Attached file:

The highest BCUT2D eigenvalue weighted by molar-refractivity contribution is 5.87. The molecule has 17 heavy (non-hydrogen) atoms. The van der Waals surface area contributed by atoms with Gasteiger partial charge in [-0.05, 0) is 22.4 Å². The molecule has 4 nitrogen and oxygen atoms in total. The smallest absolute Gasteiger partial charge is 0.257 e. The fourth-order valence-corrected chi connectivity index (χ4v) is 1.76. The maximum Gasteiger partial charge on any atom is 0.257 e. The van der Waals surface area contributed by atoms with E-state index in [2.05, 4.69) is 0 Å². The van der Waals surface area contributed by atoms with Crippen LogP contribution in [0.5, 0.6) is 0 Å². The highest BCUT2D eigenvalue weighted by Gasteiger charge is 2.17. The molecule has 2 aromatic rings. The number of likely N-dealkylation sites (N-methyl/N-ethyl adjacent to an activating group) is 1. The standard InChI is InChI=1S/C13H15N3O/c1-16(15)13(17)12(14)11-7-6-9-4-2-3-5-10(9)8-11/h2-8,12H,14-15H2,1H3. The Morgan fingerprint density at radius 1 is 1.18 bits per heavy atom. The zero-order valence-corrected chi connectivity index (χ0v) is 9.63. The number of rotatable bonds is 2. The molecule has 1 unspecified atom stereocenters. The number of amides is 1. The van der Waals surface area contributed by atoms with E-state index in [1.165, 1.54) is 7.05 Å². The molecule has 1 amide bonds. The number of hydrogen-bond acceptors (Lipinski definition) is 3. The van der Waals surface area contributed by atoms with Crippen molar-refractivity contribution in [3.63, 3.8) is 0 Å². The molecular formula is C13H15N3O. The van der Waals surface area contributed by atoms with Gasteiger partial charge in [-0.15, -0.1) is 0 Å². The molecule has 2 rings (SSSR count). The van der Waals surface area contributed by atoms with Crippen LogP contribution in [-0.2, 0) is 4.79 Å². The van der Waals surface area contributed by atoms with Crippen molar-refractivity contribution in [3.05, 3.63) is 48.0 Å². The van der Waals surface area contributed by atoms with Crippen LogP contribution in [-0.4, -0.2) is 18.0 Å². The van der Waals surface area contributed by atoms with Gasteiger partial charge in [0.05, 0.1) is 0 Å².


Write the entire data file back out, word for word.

The highest BCUT2D eigenvalue weighted by molar-refractivity contribution is 5.87. The molecule has 17 heavy (non-hydrogen) atoms. The van der Waals surface area contributed by atoms with Gasteiger partial charge in [-0.05, 0) is 22.4 Å². The molecule has 4 nitrogen and oxygen atoms in total. The smallest absolute Gasteiger partial charge is 0.257 e. The fourth-order valence-corrected chi connectivity index (χ4v) is 1.76. The maximum Gasteiger partial charge on any atom is 0.257 e. The van der Waals surface area contributed by atoms with E-state index in [2.05, 4.69) is 0 Å². The van der Waals surface area contributed by atoms with Crippen LogP contribution in [0.5, 0.6) is 0 Å². The highest BCUT2D eigenvalue weighted by Gasteiger charge is 2.17. The molecule has 2 aromatic rings. The number of likely N-dealkylation sites (N-methyl/N-ethyl adjacent to an activating group) is 1. The standard InChI is InChI=1S/C13H15N3O/c1-16(15)13(17)12(14)11-7-6-9-4-2-3-5-10(9)8-11/h2-8,12H,14-15H2,1H3. The Morgan fingerprint density at radius 1 is 1.18 bits per heavy atom. The zero-order valence-corrected chi connectivity index (χ0v) is 9.63. The number of rotatable bonds is 2. The molecule has 1 unspecified atom stereocenters. The number of amides is 1. The van der Waals surface area contributed by atoms with E-state index in [1.165, 1.54) is 7.05 Å². The molecule has 1 amide bonds. The number of hydrogen-bond acceptors (Lipinski definition) is 3. The van der Waals surface area contributed by atoms with Crippen molar-refractivity contribution in [3.63, 3.8) is 0 Å². The molecular formula is C13H15N3O. The van der Waals surface area contributed by atoms with Gasteiger partial charge in [-0.15, -0.1) is 0 Å². The molecule has 2 rings (SSSR count). The van der Waals surface area contributed by atoms with Crippen LogP contribution in [-0.2, 0) is 4.79 Å². The van der Waals surface area contributed by atoms with Crippen molar-refractivity contribution in [3.05, 3.63) is 48.0 Å². The van der Waals surface area contributed by atoms with Crippen LogP contribution in [-0.4, -0.2) is 18.0 Å². The van der Waals surface area contributed by atoms with Gasteiger partial charge in [0.05, 0.1) is 0 Å².